On the food festival, he hopes people will come to understand that this is firstly an opportunity for the trio to be in India for the first time at the same time. “Hopefully they’ll love that. And they’ll get a little insight into stuff that they probably didn’t know when they watch us on television. But more importantly, getting the local chefs getting involved is the goal. It’s great to be inspired by what others are doing around the world, but what you do in your home is important as well.

On what he thinks is the future to the way we approach the art of making food, George says that the world is recognizing the fact that we need to be more sustainable and ethical.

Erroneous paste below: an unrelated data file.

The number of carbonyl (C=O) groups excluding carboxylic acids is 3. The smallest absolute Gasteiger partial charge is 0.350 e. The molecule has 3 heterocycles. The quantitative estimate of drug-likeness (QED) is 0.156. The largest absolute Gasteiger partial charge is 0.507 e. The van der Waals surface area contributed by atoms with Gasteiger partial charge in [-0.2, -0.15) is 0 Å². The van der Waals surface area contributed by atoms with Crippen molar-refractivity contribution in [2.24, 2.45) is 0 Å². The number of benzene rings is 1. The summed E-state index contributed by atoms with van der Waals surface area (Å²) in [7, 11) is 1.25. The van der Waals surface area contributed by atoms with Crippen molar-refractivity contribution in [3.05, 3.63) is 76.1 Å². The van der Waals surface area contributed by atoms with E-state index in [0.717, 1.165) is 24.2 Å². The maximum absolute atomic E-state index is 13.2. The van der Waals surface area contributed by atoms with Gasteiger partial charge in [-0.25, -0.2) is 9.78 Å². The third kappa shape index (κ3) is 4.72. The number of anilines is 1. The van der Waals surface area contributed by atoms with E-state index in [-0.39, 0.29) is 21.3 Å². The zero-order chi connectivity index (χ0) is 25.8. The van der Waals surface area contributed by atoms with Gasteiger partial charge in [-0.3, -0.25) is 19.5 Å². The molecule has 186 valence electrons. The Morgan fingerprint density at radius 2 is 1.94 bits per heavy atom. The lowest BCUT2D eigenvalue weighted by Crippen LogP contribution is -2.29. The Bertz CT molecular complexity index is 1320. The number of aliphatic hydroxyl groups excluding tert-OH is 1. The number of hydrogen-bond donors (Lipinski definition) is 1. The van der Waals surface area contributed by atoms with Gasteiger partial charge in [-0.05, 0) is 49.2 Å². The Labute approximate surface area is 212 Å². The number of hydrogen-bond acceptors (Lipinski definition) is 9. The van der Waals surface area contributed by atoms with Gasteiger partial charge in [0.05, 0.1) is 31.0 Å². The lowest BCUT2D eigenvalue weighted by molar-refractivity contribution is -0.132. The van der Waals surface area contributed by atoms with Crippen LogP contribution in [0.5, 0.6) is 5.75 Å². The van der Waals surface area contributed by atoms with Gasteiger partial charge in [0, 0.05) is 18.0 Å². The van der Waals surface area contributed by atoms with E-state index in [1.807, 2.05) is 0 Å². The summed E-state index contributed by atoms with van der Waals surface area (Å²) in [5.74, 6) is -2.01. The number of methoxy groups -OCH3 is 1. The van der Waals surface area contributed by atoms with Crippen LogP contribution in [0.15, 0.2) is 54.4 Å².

“We’re concerned about wastage. We don’t want to waste food. Ethically, we’re becoming a lot more religious in our food. Food is also becoming tastier and the way we are eating has become lighter. We’re conscious about what we eat and how we eat. We are driven to think healthy and remove processed.

How important is it to discover the marketplace of a city? George affirms that the market tells you a lot about the place. “The most important thing we do when we come to a new city is check with the taxi driver where the best market places are and good places to eat. Bangaluru is a lovely city. It’s so different when compared to Mumbai and Delhi. It’s- a city I keep wanting to come back to. It must be doing something to my heartstrings to pull ‘me back again.

The good food guide
Good food is the key to a good life is the mantra that journalist-turned-author-turned-Master Chef Australia judge Matt Preston likes to live by. Decked in his best pink suit and purple cravat, he explains that he loves to experiment with different colored suits. “I decided to pick pink for this season,